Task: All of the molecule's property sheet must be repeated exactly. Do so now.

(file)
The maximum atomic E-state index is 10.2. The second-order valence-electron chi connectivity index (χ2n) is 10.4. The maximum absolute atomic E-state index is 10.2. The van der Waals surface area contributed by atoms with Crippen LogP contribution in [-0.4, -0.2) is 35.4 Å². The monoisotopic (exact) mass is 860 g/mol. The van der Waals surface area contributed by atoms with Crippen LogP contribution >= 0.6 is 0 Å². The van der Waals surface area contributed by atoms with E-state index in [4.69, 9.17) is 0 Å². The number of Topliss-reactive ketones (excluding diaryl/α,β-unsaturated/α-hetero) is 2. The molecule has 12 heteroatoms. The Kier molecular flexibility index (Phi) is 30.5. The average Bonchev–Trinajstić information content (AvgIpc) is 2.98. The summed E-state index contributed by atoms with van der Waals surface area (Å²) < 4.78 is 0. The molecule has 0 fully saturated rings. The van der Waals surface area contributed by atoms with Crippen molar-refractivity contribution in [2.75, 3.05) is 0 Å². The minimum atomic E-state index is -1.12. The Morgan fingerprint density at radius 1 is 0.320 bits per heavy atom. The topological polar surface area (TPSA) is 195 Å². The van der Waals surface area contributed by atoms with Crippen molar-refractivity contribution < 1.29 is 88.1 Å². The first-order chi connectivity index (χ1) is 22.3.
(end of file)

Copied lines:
The maximum atomic E-state index is 10.2. The second-order valence-electron chi connectivity index (χ2n) is 10.4. The maximum absolute atomic E-state index is 10.2. The van der Waals surface area contributed by atoms with Crippen LogP contribution in [-0.4, -0.2) is 35.4 Å². The monoisotopic (exact) mass is 860 g/mol. The van der Waals surface area contributed by atoms with Crippen LogP contribution >= 0.6 is 0 Å². The van der Waals surface area contributed by atoms with E-state index in [4.69, 9.17) is 0 Å². The number of Topliss-reactive ketones (excluding diaryl/α,β-unsaturated/α-hetero) is 2. The molecule has 12 heteroatoms. The Kier molecular flexibility index (Phi) is 30.5. The average Bonchev–Trinajstić information content (AvgIpc) is 2.98. The summed E-state index contributed by atoms with van der Waals surface area (Å²) < 4.78 is 0. The molecule has 0 fully saturated rings. The van der Waals surface area contributed by atoms with Crippen molar-refractivity contribution in [2.75, 3.05) is 0 Å². The minimum atomic E-state index is -1.12. The Morgan fingerprint density at radius 1 is 0.320 bits per heavy atom. The topological polar surface area (TPSA) is 195 Å². The van der Waals surface area contributed by atoms with Crippen molar-refractivity contribution < 1.29 is 88.1 Å². The first-order chi connectivity index (χ1) is 22.3.